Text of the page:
Krista Ross is the CEO of the Fredericton Chamber of Commerce.
In December, MLA Gerry Lowe introduced Bill 9 into the New Brunswick legislature, which, if implemented, would include the value on machinery and equipment on commercial properties in property tax assessments – which would cause property tax bills to skyrocket.
Real estate and tax experts Turner Drake calculated that “manufacturers can expect to see a 5 to 10 fold increase [in their property tax bill] while other businesses may see anywhere from 20 per cent to 100 per cent.” The City of Saint John made a similar proposal in the fall of 2017 (where Lowe was a city councillor at the time), which was dismissed by then-Finance Minister Cathy Rogers. Of course, Lowe and Rogers are now both members of the Liberal opposition caucus.
Bill 9 would have a devastating impact on private-sector capital investments, as companies would be heavily disincentivized to invest and innovate since their reward at the end of the day will be an increase in property taxes. That would be a big problem in any jurisdiction, but perhaps even more so in New Brunswick as the province’s current Economic Growth Plan (introduced by the previous government) identifies the lack of capital investment and innovation as two of the five “challenges” to expanding our economy.
Although the current government has said that they do not support the bill, with the recent dynamic nature of provincial politics, we are concerned that this will not be the last time someone will try to introduce a tax that is punitive in nature as it relates to business investment.
The only place in Canada that has this type of tax is Alberta, where Calgary and Edmonton are exempted. In that jurisdiction, it’s an oilsands tax essentially, since there are plenty of properties there that are just machinery and equipment – this is not the case in New Brunswick.
Therefore the bill in and of itself does not align with tax policy best practices across the country, but perhaps more worrisome is that it is being presented out of context of the very report used as the basis for its introduction.
The Kitchen and Slack report actually calls for a full review of the province’s property tax regime, not to just tax equipment and machinery as another one-off tax change. In this regard, we agree that New Brunswick’s business, citizens and economy need a comprehensive tax review – starting with the property tax regime.
It is evident from the ever-increasing complexity of the tax code that tax policy has become a political tool at the provincial and federal levels. There is no chance that more tinkering and cherry-picking certain parts of the tax code will lead to more fair and modern tax policy that encourages economic growth for our province.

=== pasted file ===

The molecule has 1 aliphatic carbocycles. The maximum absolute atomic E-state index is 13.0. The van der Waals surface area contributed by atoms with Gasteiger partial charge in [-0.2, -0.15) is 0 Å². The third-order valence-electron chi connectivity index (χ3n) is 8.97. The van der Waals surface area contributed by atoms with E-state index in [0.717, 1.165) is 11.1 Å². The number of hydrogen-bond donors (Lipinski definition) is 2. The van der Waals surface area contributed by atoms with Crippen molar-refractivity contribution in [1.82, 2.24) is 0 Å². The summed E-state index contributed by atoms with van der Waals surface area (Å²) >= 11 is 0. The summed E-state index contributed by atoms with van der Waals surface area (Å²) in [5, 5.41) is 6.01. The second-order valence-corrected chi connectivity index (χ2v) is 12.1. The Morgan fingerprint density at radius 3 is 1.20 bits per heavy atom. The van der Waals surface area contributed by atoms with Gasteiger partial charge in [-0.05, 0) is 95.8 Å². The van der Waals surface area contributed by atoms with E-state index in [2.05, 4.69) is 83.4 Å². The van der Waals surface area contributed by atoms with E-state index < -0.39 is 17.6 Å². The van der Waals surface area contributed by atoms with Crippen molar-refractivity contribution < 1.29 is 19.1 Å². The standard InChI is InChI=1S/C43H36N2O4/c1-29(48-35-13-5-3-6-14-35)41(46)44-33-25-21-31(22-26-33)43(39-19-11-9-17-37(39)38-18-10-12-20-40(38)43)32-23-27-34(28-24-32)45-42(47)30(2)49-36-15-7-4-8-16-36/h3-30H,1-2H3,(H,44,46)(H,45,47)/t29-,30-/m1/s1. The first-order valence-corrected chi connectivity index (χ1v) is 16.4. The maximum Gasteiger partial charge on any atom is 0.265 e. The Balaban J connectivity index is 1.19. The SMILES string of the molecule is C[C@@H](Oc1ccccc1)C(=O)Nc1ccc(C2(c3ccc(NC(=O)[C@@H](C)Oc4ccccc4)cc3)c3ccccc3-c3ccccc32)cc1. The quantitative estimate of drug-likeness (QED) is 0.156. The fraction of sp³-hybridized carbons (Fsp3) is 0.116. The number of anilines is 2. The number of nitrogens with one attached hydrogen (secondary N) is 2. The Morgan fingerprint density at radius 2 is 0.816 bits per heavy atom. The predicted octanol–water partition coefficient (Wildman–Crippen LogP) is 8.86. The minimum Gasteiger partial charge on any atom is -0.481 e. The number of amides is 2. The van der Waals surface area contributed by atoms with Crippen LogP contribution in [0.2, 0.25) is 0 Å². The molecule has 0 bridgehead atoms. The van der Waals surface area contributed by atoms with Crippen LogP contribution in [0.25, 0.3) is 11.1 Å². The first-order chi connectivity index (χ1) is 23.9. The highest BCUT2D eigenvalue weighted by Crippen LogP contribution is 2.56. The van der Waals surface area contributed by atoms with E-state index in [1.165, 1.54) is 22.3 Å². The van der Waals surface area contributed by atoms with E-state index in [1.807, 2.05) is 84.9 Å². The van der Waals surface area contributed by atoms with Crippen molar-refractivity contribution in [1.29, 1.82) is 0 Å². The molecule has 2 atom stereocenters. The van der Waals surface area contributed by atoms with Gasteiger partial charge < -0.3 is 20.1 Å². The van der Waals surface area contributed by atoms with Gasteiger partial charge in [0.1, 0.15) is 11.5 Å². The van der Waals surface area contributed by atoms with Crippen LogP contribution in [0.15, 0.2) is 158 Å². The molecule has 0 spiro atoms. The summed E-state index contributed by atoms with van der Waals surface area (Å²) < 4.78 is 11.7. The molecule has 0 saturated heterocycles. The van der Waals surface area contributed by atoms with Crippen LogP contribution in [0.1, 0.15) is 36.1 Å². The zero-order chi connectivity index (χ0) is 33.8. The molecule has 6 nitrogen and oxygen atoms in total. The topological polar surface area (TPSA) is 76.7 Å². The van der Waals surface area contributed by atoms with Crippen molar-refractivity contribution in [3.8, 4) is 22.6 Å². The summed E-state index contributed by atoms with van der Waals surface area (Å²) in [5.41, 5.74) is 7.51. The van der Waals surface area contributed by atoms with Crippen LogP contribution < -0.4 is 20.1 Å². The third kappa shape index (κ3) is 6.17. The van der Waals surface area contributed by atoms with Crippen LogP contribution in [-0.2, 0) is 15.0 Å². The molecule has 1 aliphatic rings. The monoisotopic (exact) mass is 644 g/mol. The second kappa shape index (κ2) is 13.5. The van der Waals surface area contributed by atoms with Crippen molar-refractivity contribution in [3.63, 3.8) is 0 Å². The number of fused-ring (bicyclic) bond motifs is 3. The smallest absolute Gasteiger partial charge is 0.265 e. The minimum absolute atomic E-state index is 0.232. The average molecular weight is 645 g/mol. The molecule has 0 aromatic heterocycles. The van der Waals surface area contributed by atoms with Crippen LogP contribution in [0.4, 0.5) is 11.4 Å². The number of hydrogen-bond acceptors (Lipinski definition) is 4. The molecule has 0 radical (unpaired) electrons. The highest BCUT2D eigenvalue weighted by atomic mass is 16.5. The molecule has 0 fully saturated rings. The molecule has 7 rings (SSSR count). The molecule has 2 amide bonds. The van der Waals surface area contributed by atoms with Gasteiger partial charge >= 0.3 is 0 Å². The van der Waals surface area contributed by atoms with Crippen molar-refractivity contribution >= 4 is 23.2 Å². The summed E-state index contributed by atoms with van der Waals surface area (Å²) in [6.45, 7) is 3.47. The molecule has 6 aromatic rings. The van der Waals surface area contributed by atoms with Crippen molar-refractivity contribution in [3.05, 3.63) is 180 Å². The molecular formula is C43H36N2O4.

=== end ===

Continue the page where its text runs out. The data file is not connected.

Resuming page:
People, capital and many business operations are all highly mobile today. Our province is already struggling with these very issues as we feel the pull to other parts of the country that otherwise have a better economy and more opportunities for people and businesses.
The relationship between the province’s tax structure, fiscal position, its ability to deliver services and economic growth are symbiotic and inextricably linked. It’s one of the reasons our organization’s motto is Stronger Community Through Business Prosperity – a concept that we believe is equally applicable provincially.
Governments must carefully balance their current short-term revenue needs with their long-term growth needs. Policy decisions by the government must be viewed through different lenses, but one of those has to be an economic-development lens.
It has been suggested that Bill 9 is only meant to target heavy equipment and big business. First, that is not how Bill 9 was written or presented for first reading in the legislature – the Turner Drake alert makes that clear.
Second, and perhaps more importantly, we should not be targeting big businesses either. Small and medium-sized businesses rely very heavily on the success of larger companies. Large companies have long supply chains that smaller businesses feed into, they provide well-paying jobs, and they have money to invest. And invest it they will – whether it’s in New Brunswick or somewhere else with a more favourable business environment.
The economy is a complex ecosystem that depends on businesses of all sizes, employees, customers, infrastructure, capital investments and much more.
It also depends on governments not to create barriers to growth. If we really want to grow as a province and get on our own two feet – this has to be the focus: real, sustained economic growth. Without that, we’re just shuffling the deck chairs on the Titanic and hoping that other provinces can continue to keep New Brunswick afloat.
New Brunswick receives billions annually in transfer payments, our debt is many billions more. Private sector success and growth is the only way for governments to take in revenue, so it’s critical that our businesses are not taken for granted, nor punished for growth – but that’s exactly the message that Bill 9 sends and promises to do if adopted.
The business community and members of the Fredericton Chamber of Commerce along with other chambers and business associations in the province are extremely concerned about this proposed legislation and we think you should be also. If you want your province to provide an environment for business to grow, create employment and yes, continue to pay their share of taxes, ask your MLA to vote against Bill 9.
Huddle publishes commentaries from groups and individuals on important business issues facing the Maritimes. These commentaries do not necessarily reflect the opinion of Huddle. To submit a commentary for consideration, contact editor Mark Leger: [email protected]